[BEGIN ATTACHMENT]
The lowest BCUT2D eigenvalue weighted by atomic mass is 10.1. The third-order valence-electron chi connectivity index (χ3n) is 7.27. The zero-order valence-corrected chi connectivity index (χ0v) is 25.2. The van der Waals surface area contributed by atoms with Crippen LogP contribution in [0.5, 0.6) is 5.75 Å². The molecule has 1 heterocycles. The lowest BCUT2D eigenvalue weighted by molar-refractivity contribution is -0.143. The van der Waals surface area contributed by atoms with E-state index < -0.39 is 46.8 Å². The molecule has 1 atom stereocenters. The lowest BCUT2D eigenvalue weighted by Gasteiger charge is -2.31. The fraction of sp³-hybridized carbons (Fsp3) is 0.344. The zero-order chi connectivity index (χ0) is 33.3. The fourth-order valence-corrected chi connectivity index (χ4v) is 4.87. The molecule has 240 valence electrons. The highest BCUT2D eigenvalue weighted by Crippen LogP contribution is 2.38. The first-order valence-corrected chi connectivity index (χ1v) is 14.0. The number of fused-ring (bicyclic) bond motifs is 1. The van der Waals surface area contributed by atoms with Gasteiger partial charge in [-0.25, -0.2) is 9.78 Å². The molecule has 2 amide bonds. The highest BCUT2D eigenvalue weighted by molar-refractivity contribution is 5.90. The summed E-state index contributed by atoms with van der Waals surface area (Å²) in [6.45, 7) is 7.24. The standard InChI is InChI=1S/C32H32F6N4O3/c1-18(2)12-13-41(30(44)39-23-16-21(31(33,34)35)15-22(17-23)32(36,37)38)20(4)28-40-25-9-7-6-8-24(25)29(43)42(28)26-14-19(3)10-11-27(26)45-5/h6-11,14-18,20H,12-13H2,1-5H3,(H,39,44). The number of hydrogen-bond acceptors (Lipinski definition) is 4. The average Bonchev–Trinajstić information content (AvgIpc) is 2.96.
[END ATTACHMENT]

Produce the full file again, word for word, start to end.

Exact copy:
The lowest BCUT2D eigenvalue weighted by atomic mass is 10.1. The third-order valence-electron chi connectivity index (χ3n) is 7.27. The zero-order valence-corrected chi connectivity index (χ0v) is 25.2. The van der Waals surface area contributed by atoms with Crippen LogP contribution in [0.5, 0.6) is 5.75 Å². The molecule has 1 heterocycles. The lowest BCUT2D eigenvalue weighted by molar-refractivity contribution is -0.143. The van der Waals surface area contributed by atoms with E-state index < -0.39 is 46.8 Å². The molecule has 1 atom stereocenters. The lowest BCUT2D eigenvalue weighted by Gasteiger charge is -2.31. The fraction of sp³-hybridized carbons (Fsp3) is 0.344. The zero-order chi connectivity index (χ0) is 33.3. The fourth-order valence-corrected chi connectivity index (χ4v) is 4.87. The molecule has 240 valence electrons. The highest BCUT2D eigenvalue weighted by Crippen LogP contribution is 2.38. The first-order valence-corrected chi connectivity index (χ1v) is 14.0. The number of fused-ring (bicyclic) bond motifs is 1. The van der Waals surface area contributed by atoms with Gasteiger partial charge in [-0.25, -0.2) is 9.78 Å². The molecule has 2 amide bonds. The highest BCUT2D eigenvalue weighted by molar-refractivity contribution is 5.90. The summed E-state index contributed by atoms with van der Waals surface area (Å²) in [6.45, 7) is 7.24. The standard InChI is InChI=1S/C32H32F6N4O3/c1-18(2)12-13-41(30(44)39-23-16-21(31(33,34)35)15-22(17-23)32(36,37)38)20(4)28-40-25-9-7-6-8-24(25)29(43)42(28)26-14-19(3)10-11-27(26)45-5/h6-11,14-18,20H,12-13H2,1-5H3,(H,39,44). The number of hydrogen-bond acceptors (Lipinski definition) is 4. The average Bonchev–Trinajstić information content (AvgIpc) is 2.96.